Mother’s Day & Grief

Spring rolling in means that Mother’s Day is right around the corner. As a child when my mom was alive, I did not really think much about Mother’s Day other than focusing on getting my mom a gift and writing a card to tell her how much I loved and appreciated her. Then at the young age of 13, I was celebrating my first Mother’s Day without my mom. Although I can’t remember specific memories from that day, I know I felt many emotions including sadness, anger, and loneliness.

Don’t get me wrong, there are a lot of women in my life to celebrate who have supported me and my family through our grief journey including my aunt, grandmas, cousins, family friends, and my mother-in-law. Each year I celebrate these women who have helped me grow into adulthood because I truly could not have come this far without each of them. Although it has taken years to get to the point where Mother’s Day doesn’t completely overwhelm me (I’m just trying to get through the day like everyone else grieving), I can still feel when Mother’s Day is coming in my body through anxiousness, fatigue, or headaches.

I would be lying to you if I said it didn’t make me jealous or even sad not being able to celebrate Mother’s Day with my mom, especially seeing everyone post pictures of their moms on Facebook. Sometimes I join in and share pictures of my mom and my other mother figures, but even that doesn’t take away the pain. It still hurts. I imagine that if my mom was here today, we would spend the day hanging out, chatting, and eating food – and probably enjoy some chocolate too! I also know that she’s up in heaven looking over me, even on Mother’s Day, and not wanting me to feel these strong feelings that come along with grief…but I’m human and I continue to have these emotions and I choose to keep working through them.

Mother’s Day also makes me think about the other individuals who may be having a difficult time on this day such as mothers who have lost children, those who have strained relationships with their mothers, mothers who have strained child relationships, and those yearning to be mothers. This year is particularly difficult for me as I am preparing to be a mother myself with my baby due at the end of September. I yearn to talk to my mom, get advice, and talk about her pregnancy experiences. I plan to surround myself with family on Mother’s Day and make the best of the day that I can – maybe eating lots of food!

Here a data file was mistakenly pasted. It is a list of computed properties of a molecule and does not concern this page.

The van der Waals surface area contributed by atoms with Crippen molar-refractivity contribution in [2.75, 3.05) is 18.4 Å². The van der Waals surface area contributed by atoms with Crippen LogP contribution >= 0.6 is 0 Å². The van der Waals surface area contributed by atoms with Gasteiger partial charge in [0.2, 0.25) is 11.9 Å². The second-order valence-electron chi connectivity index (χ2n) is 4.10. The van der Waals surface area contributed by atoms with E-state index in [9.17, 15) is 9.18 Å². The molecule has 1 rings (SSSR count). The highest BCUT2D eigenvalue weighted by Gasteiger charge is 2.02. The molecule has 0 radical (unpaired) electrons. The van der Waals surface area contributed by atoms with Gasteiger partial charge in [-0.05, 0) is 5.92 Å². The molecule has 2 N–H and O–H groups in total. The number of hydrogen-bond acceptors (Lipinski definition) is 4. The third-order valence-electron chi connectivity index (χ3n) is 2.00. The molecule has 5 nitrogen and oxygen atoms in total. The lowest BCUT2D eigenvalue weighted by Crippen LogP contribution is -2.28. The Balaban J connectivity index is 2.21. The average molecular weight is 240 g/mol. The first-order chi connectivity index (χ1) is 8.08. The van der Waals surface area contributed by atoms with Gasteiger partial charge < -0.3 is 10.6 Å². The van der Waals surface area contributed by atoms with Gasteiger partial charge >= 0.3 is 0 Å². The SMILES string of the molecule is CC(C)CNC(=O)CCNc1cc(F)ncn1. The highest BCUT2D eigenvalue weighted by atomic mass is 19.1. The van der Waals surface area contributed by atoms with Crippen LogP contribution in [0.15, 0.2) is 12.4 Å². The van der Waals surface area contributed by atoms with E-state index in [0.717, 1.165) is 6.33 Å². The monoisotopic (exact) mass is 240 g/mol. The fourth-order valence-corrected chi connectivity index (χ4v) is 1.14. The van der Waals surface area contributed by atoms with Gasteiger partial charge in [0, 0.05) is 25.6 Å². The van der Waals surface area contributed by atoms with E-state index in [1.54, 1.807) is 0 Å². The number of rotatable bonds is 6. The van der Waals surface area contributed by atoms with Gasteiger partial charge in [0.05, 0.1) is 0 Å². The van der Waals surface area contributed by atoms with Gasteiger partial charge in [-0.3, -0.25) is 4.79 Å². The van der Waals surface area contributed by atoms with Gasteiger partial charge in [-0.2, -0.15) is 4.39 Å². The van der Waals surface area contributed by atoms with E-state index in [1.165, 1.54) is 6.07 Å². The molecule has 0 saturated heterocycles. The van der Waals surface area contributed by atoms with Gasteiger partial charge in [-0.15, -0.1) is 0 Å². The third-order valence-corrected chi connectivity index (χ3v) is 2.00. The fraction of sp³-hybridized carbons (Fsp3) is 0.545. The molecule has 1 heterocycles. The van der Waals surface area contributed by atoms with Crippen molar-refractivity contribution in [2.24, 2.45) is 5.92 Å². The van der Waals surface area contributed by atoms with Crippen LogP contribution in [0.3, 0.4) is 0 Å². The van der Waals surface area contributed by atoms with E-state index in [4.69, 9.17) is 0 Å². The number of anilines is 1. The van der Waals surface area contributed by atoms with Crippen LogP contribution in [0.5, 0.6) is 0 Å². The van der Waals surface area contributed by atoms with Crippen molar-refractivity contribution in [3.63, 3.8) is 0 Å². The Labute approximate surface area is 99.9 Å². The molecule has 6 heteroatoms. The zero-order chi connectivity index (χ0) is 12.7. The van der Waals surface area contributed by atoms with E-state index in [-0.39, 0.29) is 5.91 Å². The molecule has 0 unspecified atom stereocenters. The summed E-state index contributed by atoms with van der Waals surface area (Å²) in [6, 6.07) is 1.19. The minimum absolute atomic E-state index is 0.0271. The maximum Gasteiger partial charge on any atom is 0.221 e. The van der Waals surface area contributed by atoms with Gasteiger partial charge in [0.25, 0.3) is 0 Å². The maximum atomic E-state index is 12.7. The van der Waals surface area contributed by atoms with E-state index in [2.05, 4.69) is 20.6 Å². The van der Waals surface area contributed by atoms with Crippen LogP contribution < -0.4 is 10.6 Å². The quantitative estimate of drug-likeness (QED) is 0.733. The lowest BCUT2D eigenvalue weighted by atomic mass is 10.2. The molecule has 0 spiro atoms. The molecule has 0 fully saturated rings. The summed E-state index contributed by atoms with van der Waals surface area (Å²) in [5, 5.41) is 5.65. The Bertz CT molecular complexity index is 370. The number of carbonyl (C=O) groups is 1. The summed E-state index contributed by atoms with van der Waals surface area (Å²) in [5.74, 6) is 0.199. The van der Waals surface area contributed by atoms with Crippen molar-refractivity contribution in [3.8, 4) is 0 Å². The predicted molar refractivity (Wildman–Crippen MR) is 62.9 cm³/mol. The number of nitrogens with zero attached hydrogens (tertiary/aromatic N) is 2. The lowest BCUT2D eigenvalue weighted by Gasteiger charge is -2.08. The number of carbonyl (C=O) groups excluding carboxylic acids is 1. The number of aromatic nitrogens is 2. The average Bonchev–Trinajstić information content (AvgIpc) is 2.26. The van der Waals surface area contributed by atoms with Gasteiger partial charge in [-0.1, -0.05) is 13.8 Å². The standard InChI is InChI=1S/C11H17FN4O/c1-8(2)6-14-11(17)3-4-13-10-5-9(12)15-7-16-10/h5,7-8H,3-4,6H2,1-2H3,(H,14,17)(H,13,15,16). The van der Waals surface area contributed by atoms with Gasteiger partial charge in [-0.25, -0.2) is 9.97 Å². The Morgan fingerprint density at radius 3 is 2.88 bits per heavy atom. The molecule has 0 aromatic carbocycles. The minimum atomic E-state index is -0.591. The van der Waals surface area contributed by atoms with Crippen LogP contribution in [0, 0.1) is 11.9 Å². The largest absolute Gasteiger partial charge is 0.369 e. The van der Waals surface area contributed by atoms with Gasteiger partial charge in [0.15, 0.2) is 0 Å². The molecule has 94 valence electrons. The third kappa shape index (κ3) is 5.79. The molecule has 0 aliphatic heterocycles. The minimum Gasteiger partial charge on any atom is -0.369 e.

There are many things that I have done to remember my mom on Mother’s Day as I want to continue to keep her memory I alive! My family and I have gone to the cemetery and placed flowers of my mom’s favorite colors, and if we were feeling up to it, we would even share some memories. We have gotten together with my aunt (my mom’s sister) and my grandma (my mom’s mom, when she was still alive) and just spent the day together. I find peace in walking and just being outside in nature to be closer to my mom. If you can’t tell already, I enjoy eating food so that’s a must – especially some form of chocolate!

It is so valuable to discuss ahead of time what you want to do as a family to get through Mother’s Day, or any holiday. Maybe you want to continue with the traditions you’ve always done, or perhaps you want to switch it up and have a fun day at a waterpark! Give yourself and your family permission to celebrate while lowering your expectations. Your world has been flipped upside down and you are trying to survive grief as the world continues as normal around you. It’s important that we acknowledge our feelings and find ways of expressing them in healthy ways, like punching a pillow, blowing bubbles, or going for a run. It’s also extremely important to take care of yourself. Both children and adults need self-care, so find what works best for you, whether that be journaling, coloring, or just binge-watching tv.

On a personal note, here is a shout out to my dad, Vito, who made holidays more bearable and should earn a Father-of-the-Year Award. Coming from a Sicilian family where he learned not to talk about his grief, to placing his daughters in SandCastles Grief Support Program. He took initiative to talk about grief and support his daughters through their grief journey and that is a huge thing in my eyes. It changed my life. I have a special place in my heart for all the dads out there raising their children after the death of their spouse or significant other. I see you and thank you for stepping up into the dual parent role and doing what you need to support your children. No one gives you a handbook (although there should be one! 😊).

Written by Leah Bengel, current SandCastles Team Member and former program participant

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